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  5. "Ja, oké."

"Ja, oké."

Translation:Yes, okay.

July 19, 2014

20 Comments


https://www.duolingo.com/profile/TaraA1

Is "oke" still valid without the accent? I wasn't given accented characters to choose from when I typed in my answer.


[deactivated user]

    Nobody will think less of you if you write 'oke', since it a rather informal word anyway, but the correct spelling is either 'OK' or 'oké'. http://taaladvies.net/taal/advies/vraag/594/


    https://www.duolingo.com/profile/Biokromos

    I dont see accents in dutch very often anyway either. Are there a few other words with accents like this one?


    https://www.duolingo.com/profile/Susande

    I have never looked into their frequency and it depends what you call often, but I'd say accents are fairly common, often to indicate the correct pronunciation or add emphasis. A few examples:

    • één - one
    • café - pub
    • financiële - financial

    https://www.duolingo.com/profile/tu.8zPhLD72zzoZN

    Pressing the ALT key while typing 130 (ASCII code) works for me: é

    http://text-symbols.com/ascii/

    With the four-digit codes even more special letters can be typed using the ALT key. http://usefulshortcuts.com/alt-codes/accents-alt-codes.php


    https://www.duolingo.com/profile/draquila

    Better to turn on the International Keyboard imo, if you're running Windows.


    https://www.duolingo.com/profile/tu.8zPhLD72zzoZN

    Yes, that works really well also. Be sure to scroll all the way down for all the information. This site explains how to install this (in control panel for my computer, click Regions and Languages, then click Keyboards and Languages, click Change Keyboards, then click Add, I then scrolled through list of keyboards until I found English (United States) then in Keyboard I clicked on "United States-International" then clicked OK. Clicked on Language Bar and I made sure it was not hidden (I chose docked in the taskbar so I can see it below and change keyboards as I wish). Set up the International keyboard as your default keyboard if you like. Further down down on this site is a list of which keys do what for the international keyboard. ( apostrophe ' + e = é ) http://support2.microsoft.com/kb/306560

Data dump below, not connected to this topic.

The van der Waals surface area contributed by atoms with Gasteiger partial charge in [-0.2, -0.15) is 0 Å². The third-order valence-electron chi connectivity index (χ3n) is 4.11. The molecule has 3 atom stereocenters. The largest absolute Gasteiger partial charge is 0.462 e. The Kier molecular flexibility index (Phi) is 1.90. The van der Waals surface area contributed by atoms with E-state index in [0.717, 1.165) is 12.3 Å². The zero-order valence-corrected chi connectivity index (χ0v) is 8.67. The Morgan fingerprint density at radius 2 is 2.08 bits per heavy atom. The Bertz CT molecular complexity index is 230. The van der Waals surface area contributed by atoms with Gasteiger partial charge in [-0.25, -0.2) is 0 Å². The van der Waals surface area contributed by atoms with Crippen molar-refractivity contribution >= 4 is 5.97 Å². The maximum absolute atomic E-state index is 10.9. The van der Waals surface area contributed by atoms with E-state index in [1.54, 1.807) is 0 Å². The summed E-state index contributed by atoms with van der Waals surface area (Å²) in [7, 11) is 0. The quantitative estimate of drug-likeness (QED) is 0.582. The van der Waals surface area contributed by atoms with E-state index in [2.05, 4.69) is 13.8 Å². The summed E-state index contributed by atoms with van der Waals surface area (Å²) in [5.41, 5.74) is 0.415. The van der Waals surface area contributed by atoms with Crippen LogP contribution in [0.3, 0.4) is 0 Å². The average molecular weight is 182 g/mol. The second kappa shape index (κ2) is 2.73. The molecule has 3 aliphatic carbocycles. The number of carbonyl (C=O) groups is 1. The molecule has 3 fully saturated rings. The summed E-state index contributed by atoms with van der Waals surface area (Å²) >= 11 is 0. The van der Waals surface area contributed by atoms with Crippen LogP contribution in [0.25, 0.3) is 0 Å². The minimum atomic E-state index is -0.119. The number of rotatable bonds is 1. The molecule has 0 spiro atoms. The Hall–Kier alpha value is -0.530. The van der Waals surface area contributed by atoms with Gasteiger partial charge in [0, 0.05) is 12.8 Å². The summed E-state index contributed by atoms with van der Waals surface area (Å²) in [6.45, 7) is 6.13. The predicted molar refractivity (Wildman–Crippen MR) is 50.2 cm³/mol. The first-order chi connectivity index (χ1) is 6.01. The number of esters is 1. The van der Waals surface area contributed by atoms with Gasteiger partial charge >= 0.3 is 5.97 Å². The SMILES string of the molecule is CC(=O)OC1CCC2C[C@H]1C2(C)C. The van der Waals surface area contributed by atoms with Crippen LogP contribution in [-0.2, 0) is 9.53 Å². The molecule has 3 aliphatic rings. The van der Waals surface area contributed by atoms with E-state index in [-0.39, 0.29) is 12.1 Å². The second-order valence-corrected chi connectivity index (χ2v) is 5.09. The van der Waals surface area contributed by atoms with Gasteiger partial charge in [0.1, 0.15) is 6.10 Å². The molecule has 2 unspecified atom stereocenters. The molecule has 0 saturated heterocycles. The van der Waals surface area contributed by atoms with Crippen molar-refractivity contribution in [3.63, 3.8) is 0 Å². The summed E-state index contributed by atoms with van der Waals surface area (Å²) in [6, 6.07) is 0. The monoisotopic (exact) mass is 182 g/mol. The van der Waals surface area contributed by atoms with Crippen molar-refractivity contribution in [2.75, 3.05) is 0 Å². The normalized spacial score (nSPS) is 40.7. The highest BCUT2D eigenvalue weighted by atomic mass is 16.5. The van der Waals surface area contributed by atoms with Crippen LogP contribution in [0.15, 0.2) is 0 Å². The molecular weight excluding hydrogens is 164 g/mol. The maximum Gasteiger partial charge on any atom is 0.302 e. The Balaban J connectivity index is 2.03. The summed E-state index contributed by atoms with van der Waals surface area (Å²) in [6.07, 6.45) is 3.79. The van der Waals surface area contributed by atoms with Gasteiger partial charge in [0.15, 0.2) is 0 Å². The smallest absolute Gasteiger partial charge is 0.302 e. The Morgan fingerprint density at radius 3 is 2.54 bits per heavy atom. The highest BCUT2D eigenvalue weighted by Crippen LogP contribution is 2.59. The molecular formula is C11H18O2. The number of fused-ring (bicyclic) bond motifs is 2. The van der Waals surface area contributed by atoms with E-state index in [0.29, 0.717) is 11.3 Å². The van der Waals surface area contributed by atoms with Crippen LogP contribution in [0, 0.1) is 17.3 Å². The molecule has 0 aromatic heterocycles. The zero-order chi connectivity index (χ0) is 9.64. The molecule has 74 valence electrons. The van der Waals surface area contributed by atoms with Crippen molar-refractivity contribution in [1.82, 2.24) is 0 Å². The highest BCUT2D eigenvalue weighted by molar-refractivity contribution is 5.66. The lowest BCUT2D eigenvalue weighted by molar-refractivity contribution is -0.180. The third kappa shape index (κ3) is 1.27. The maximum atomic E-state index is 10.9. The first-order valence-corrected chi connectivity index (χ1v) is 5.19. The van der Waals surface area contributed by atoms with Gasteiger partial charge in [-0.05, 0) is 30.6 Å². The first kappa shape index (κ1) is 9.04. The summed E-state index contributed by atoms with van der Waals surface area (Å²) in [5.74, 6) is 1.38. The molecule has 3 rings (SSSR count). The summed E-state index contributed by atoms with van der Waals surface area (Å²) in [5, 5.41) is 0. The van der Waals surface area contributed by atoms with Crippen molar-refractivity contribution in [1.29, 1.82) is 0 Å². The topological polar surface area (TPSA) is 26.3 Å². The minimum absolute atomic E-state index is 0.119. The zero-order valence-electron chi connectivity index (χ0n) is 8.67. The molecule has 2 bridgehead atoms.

https://www.duolingo.com/profile/greenq
    • 1759

    In Firefox "abcTajpu" add-on works fine. Combination works like "e+'+Hot key=é". It can be used without installing additional system keyboards. It works almost for any even non-European language. It is adjustable for your own combinations for any Unicode symbol.


    https://www.duolingo.com/profile/RiverLark

    If you're doing this on a cell app and not a computer you can also just generally hold down the letter to get more options including accents


    https://www.duolingo.com/profile/nefter

    Note for the Mexi-pals: such a chaka sentence, haha. Note for the Inter-pals: this is a rare language coincidence between Dutch and Mexico City slang.


    https://www.duolingo.com/profile/GyrnolSpwng

    Hello, acute accent, not seen you around these parts before.


    https://www.duolingo.com/profile/axcemochx

    Ya, okeee. I'm from Indonesia and dutch is kinda similiar to bahasa.


    https://www.duolingo.com/profile/BlairScots

    I am learning German as well and wonder why Dutch doesn't use the umlauts as German does? Dank je wel!


    https://www.duolingo.com/profile/LianeBond

    Because it's not German... Umlauts (or tremas in Dutch) are used in Dutch - Diaeresis A diaeresis is used when a combination of vowel letters may be either mistaken for a digraph or interpreted in more than one way: "egoïstisch" (egoistic), "sympathieën" (sympathies, preferences), "reëel" (realistic), "zeeën" (seas). On a line break that separates the vowels but keeps parts of a digraph together, the diaeresis becomes redundant and so is not written: ego-/istisch, sympathie-/en, re-/eel, zee-/en.


    https://www.duolingo.com/profile/Sylvester1985

    To put this in more understandable terms, the umlaut symbol eg 'ë, ö' is used in Dutch, but is used to indicate the start of a new syllable, not pronunciation differences, similar to how we might use a hyphen in English. In fact, in many words in English, we used to do this very thing as well, like co-operate/cooperate used to be written as coöperate, but it fell out of favour I suppose.


    https://www.duolingo.com/profile/LittleJOHN283

    Does oké translate to okay and OK translate to OK?


    https://www.duolingo.com/profile/GigiGottwald

    What's wrong with "yes, fine"?


    https://www.duolingo.com/profile/ArcticKatRina

    I think a more fitting translation of fine would be “prima.”


    https://www.duolingo.com/profile/Brick486713

    OK has an interesting etymology (history). The Dutch settled New York (then New Amsterdam). Early Dutch explorers apparently saw indian children playing near a bend in a river (the Hudson I think) so they named that area Kinderhoek. President Martin Van Buren's first language was Dutch. Voters called him old kinderhoek, then shortened it to OK. later the word (or acronym) survived but its connection to Van Buren was forgotten. Eventually, it got back to the Netherlands (among other places), where it may be thought to be an import, but it really has just returned after a long journey, to its source.

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